1. I Wrote This in the Bathroom*

            I guess I should’ve mentioned that we were exempt. No billable hours. Either way, the person wanted *all* our hours, not just the billable ones: staff meetings, training and so forth. Apparently for capacity tracking (like you said). In our case, it did not work for capacity tracking at all, because with the requirements in place that every minute of the 40 hours be accounted for, and an additional requirement that admin time like staff meetings do not exceed 15% of all the time logged, people were just giving this manager what the manager wanted to see. The numbers were nowhere close to matching reality, because if you tried to report your time as used in reality, you got a talking-to.

            Think about it. You come into work, you go to the restroom, then to the breakroom, maybe there’s no coffee in the pot, you make a fresh pot of coffee. While you are waiting for your coffee, a teammate walks in and you ask them about their weekend. That’s 15 minutes right there, and also a normal activity that most of us start our work day with. Now you have a choice. You can stay at work late to make up the 15 minutes you spent not working on a project, so your total is still 40. Or you can log these 15 minutes to a project you’re working on. Guess which of these two things everyone was doing.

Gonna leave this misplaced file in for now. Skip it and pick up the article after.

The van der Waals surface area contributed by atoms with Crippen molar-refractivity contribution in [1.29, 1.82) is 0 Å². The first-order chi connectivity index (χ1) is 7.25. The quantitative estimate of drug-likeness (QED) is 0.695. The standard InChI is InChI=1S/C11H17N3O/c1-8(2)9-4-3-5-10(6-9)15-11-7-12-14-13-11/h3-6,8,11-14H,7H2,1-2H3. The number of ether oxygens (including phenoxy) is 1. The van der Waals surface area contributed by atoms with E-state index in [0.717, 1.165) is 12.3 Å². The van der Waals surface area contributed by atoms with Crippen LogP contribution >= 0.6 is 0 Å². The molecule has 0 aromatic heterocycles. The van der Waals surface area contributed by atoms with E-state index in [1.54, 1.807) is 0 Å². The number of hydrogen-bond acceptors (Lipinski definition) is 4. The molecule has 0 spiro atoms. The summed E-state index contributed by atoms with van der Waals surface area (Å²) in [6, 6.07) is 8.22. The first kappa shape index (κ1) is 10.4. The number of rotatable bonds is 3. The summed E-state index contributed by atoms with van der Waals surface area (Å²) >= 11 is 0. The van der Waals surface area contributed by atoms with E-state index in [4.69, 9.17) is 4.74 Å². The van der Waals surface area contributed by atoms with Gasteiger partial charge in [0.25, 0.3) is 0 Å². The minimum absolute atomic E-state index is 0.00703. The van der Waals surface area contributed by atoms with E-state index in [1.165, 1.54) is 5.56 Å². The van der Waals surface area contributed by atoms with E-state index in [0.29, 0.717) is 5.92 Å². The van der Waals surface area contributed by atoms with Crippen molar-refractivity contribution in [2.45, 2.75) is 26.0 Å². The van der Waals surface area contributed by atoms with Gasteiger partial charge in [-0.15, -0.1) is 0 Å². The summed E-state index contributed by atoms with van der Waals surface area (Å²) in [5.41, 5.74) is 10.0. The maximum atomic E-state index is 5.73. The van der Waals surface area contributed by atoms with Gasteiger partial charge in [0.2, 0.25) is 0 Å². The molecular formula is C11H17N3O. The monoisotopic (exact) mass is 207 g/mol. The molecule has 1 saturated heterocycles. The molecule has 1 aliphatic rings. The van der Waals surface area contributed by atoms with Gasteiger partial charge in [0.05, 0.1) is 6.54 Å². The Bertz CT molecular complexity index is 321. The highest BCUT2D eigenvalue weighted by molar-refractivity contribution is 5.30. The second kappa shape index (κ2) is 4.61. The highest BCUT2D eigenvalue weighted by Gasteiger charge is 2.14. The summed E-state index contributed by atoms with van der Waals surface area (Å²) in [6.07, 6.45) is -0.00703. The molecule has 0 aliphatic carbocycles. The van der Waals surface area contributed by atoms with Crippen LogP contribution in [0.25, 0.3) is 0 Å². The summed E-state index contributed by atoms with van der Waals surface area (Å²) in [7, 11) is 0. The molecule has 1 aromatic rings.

1. Chaordic One*

              You’re working on a project and then one of the several programs you’re using freezes. You attempt to close the program and restart it, but nothing happens, so you have to restart the computer. Before doing that you have to save the documents you’re working on and close several other programs that you are also using.